The finalists in the Victorian Architecture Awards 2023 have just been revealed and, as usual, we were keen to take a look at the residential standouts. Here are the best of the best in the new houses category.
AB House by Office MI—JI
A bounded house on a Barwon Heads block, this second home separates interaction across the site in order to exacerbate it when desired. Raised off the ground due to a flooding overlay, the house is broken up into primary elements of varying spatial organisation. Set inside a deformed perimeter of columns, each element functions on its own, allowing the family to grow and recede during the ever-changing occupation over the course of a year.
Organised into zones of constant and temporary use (long-term, short-term and transition space), each element is arranged via the rotational play of the corridor that generates complementary opportunities for light and privacy. The front houses a dining room, living room, kitchen, study and a bedroom and ensuite for the couple. The middle houses a laundry and a powder room. The back houses two bedrooms with ensuites and a sitting room for guests.
Bass Coast Farmhouse by Wardle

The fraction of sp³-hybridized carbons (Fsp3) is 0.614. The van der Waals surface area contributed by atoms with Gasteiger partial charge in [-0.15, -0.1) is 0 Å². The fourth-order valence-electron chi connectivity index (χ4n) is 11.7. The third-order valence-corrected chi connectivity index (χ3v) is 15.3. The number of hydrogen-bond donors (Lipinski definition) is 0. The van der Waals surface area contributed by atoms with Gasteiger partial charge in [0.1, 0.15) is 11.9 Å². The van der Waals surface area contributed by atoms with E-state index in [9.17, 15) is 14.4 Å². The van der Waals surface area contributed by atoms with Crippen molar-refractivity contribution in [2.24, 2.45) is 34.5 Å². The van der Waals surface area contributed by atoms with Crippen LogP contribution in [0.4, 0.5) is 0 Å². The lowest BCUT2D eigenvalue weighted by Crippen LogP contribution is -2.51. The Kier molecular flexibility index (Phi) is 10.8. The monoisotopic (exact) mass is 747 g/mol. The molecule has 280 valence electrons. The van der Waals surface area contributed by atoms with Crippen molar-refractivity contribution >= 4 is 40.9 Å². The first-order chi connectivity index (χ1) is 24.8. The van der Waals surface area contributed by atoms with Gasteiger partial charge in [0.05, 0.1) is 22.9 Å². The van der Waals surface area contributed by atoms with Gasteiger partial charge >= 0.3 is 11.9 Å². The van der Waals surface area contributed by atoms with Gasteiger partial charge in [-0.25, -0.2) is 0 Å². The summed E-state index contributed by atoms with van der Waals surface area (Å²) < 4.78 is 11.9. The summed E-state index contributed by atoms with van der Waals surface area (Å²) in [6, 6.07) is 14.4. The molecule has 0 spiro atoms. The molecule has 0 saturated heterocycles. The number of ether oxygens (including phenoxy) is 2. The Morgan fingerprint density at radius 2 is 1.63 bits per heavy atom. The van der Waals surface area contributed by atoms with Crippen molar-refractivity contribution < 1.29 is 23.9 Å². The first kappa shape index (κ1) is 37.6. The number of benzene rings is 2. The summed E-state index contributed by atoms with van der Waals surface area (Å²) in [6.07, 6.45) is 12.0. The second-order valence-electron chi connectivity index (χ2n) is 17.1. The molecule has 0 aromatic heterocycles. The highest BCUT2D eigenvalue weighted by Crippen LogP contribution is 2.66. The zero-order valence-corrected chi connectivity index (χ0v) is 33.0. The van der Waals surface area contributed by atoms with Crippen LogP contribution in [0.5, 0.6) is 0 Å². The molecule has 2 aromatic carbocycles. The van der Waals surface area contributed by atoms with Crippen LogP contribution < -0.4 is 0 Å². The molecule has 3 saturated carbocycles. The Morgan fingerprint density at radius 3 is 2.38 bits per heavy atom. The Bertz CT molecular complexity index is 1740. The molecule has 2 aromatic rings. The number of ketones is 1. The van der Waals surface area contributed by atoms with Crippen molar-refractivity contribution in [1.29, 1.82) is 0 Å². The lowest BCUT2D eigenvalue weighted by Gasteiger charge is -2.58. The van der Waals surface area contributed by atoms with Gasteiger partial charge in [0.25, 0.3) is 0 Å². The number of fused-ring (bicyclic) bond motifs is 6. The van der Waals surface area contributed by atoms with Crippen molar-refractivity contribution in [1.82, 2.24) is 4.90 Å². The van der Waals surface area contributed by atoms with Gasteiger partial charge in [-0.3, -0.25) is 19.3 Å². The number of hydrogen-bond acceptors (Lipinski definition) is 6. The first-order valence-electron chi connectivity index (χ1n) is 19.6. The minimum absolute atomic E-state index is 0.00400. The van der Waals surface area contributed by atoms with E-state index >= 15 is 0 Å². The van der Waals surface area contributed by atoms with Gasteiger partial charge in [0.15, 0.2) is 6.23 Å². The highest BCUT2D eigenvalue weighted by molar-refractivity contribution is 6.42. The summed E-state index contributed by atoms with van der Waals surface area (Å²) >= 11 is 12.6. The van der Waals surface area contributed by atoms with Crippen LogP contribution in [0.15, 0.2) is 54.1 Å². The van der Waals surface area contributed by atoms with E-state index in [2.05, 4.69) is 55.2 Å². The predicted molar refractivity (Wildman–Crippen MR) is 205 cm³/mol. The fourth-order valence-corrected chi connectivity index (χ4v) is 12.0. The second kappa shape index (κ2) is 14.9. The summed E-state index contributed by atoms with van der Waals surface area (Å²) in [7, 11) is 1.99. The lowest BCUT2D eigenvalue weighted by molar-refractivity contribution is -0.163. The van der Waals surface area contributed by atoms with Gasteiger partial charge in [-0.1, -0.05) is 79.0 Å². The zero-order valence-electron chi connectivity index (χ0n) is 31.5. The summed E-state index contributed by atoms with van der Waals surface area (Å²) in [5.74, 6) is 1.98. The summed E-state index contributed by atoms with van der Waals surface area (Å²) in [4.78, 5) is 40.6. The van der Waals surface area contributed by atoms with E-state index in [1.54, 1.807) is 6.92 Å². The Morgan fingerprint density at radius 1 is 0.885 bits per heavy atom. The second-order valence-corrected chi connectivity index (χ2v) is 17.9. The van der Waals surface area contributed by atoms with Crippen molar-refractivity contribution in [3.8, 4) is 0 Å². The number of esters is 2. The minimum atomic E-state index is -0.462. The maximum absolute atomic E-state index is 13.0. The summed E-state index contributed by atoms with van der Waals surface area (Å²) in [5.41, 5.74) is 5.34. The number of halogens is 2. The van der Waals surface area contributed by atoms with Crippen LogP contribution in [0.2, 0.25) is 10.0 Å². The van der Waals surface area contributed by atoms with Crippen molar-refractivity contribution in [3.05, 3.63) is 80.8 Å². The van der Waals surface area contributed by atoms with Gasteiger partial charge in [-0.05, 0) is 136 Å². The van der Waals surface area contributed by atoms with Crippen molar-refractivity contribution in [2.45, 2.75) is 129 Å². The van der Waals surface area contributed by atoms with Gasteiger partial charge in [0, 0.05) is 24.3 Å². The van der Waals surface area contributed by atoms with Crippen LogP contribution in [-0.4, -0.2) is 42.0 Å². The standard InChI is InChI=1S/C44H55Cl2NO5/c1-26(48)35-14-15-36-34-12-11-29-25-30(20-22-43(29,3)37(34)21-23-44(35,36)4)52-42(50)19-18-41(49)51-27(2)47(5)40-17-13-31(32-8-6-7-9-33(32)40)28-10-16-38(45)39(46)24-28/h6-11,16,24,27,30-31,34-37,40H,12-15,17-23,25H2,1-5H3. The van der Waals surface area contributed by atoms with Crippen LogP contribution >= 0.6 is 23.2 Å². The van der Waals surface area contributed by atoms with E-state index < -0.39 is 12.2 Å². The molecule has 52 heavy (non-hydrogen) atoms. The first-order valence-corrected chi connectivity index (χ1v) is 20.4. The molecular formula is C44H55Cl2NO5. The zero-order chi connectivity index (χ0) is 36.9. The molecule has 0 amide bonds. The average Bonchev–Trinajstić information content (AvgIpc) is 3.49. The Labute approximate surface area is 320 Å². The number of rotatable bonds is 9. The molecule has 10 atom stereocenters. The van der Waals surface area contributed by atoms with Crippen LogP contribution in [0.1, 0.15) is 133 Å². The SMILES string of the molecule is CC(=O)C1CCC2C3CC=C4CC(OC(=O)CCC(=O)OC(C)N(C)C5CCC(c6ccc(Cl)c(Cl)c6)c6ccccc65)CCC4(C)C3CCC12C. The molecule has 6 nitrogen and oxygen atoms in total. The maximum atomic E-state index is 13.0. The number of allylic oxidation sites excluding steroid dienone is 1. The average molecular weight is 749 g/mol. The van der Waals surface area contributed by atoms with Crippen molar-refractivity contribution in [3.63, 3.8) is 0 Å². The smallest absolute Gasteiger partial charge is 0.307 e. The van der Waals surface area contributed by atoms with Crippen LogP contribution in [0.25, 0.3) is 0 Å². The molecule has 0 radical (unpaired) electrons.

The Bass Coast Farmhouse continues the Wardle tradition of rural dwellings by adhering to a set of simple design rules. The abstract form was devised by the need for a constant enclosure, which enabled the design to unfold; a central courtyard is a focal point. Siting the house on a natural rise in the land has defined an undercroft which is a bunker and a lower level for outdoor dining. The upper level of the house is devoted to sleeping and socialising. Intelligent landscaping will mitigate climatic conditions. The façade of timber and galvanised steel roofing remains faithful to the rural design language. The strict geometry of the plan assures efficiencies throughout the design and construction, from the ordering of accommodations to the materials used. Completely off-grid with excellent sustainability credentials, Bass Coast Farmhouse is a robust coastal home.